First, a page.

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Note: Gaute Heivoll was WINNER of Norway’s Brage Prize for Best Novel of the Year in 2013 for Before I Burn.

“In the fall of 1994, while clearing out the house and emptying the writing desk in the living room, I discovered the contract Papa had signed that evening in February, 1945….The contract…stated that Mama and Papa agreed to provide care for five mentally disabled children, for which they would receive eighty kroner a month per child. Perhaps they got the same amount for Josef, Matiasson, and Christian Jensen. I don’t know. Perhaps it was more. After all, they weren’t children.”

cover across the china seaSet in the aftermath of World War II in the southwestern countryside outside of Oslo, Gaute Heivoll’s emotionally engrossing novel involves big themes, a sense of involvement by the reader, and some lingering questions at the end. The novel draws its action from life in an extended family, where both the mother and father, parents of the unnamed young narrator, had worked as nurses and caregivers at a psychiatric hospital in Dikemark for eleven years. Devoutly religious, they cared for their patients with a “Christlike spirit of love.”  When the father’s old family home in the country burned to the ground during their time in Dikemark, just before the war, the parents looked on the bright side and decided they would rebuild on the site, creating “their own little asylum in the midst of the parish where Papa was born and grew up, a place Mama had not yet seen.” Carefully designing their new home so that they could care for the “mentally disabled,” they eventually created an upstairs floor which had a large kitchen, spacious and light-filled rooms, special staircases with lower steps, and doors with large handles which could be locked only from the outside – a place where people in need of special care could feel safe, “their own little Dikemark.”

Gaute HeivollA few weeks after they have moved into their new house, their first three tenants arrive. One, Josef, is Mama’s uncle, a man who had fallen from a cart and had hit his head so hard that he suffered permanent brain damage. The two others, Matiassen and Christian Jensen, had also been “normal” at birth. Matiassen had been a railroad worker until he got trapped for three days inside a tunnel in the mountains after an explosion caused the tunnel to collapse. Jensen had been gifted, and had lived with his mother until graduation, when some relatives in Ohio suggested that Jensen come to see them so that he could attend “a school named the College of Wooster.” Jensen traveled across the ocean to Wooster but never wrote a single letter home, suffering, as the college later reported, from “St. Vitus Dance,” a neurological disorder that prevented him from holding a pen steady. He never attended a single class before he was sent home. For years after that, he has continued to read the magazines from the college alumni office, but his tremors prevent him from much physical activity. These three adults become the first residents of the private asylum.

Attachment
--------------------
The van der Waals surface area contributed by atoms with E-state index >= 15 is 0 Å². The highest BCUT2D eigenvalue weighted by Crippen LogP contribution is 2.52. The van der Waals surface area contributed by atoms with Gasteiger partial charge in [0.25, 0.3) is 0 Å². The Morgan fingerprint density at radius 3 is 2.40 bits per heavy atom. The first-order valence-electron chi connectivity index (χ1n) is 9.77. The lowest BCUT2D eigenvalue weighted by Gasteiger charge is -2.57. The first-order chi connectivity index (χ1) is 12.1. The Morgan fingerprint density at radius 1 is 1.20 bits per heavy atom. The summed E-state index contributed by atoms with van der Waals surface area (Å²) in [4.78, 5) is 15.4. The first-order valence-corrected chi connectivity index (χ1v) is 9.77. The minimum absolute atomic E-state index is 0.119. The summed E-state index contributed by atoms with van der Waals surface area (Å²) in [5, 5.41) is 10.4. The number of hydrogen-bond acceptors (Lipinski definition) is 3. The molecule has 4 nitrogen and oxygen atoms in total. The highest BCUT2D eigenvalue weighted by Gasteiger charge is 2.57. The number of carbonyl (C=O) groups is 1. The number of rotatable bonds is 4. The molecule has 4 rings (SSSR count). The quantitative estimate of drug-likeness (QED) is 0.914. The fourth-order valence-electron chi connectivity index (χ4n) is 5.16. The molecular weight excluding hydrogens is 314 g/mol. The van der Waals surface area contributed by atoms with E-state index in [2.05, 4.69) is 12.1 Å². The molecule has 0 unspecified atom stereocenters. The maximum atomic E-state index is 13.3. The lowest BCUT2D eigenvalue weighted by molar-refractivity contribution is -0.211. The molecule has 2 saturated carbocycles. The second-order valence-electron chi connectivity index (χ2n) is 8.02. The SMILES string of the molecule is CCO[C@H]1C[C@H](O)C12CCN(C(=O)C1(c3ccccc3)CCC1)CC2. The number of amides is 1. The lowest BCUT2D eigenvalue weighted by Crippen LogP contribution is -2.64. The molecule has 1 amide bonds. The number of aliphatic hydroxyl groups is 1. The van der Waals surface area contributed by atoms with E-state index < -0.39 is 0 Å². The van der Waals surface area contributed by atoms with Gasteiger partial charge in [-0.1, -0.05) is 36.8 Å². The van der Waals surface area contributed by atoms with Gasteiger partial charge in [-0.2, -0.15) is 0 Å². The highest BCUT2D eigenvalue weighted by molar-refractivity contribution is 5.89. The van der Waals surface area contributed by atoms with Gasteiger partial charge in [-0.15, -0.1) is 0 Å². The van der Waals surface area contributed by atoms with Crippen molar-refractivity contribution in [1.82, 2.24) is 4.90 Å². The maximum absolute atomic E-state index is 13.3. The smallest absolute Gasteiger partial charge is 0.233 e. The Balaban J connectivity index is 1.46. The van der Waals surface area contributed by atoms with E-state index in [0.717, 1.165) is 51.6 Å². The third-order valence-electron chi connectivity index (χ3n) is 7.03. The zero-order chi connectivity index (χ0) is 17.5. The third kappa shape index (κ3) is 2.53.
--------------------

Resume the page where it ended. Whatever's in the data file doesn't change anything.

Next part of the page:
Founded in 1924 as a psychiatric hospital, Dikemark, where both parents of the speaker worked for eleven years, is now closed.

Founded in 1924 as a psychiatric hospital, Dikemark, outside of Oslo, where both parents of the speaker worked for eleven years, is now closed.

Four years later, in 1945, with the Germans leaving Norway and returning home, Mama and Papa, who, by now, have two children, a son who is the narrator of the novel, and a young daughter, Tone, agree to a contract in which they will care for the Olsen family of five siblings from Stavanger, children who have suffered terrible deprivations, unhealthy conditions, and permanent emotional and intellectual damage. The novel which follows shows the daily life of the family of four who are housing eight “mentally disabled” people, three adults and five children. The family’s own relationships with each other, with the people in their care, and with their schools and church, soon become tied also to their individual goals as human beings. Mama is cooking for twelve people, eight of whom have special needs, and doing whatever else is necessary to make them comfortable, and she has precious little time to spend singing, which she once enjoyed. The speaker and his sister do not have close friends and sometimes must fend off remarks about the mysterious children who live with them but do not attend school.

Christian Jensen, an adult at the home asylum, had hoped to study at the College of Wooster but became ill and never really recovered.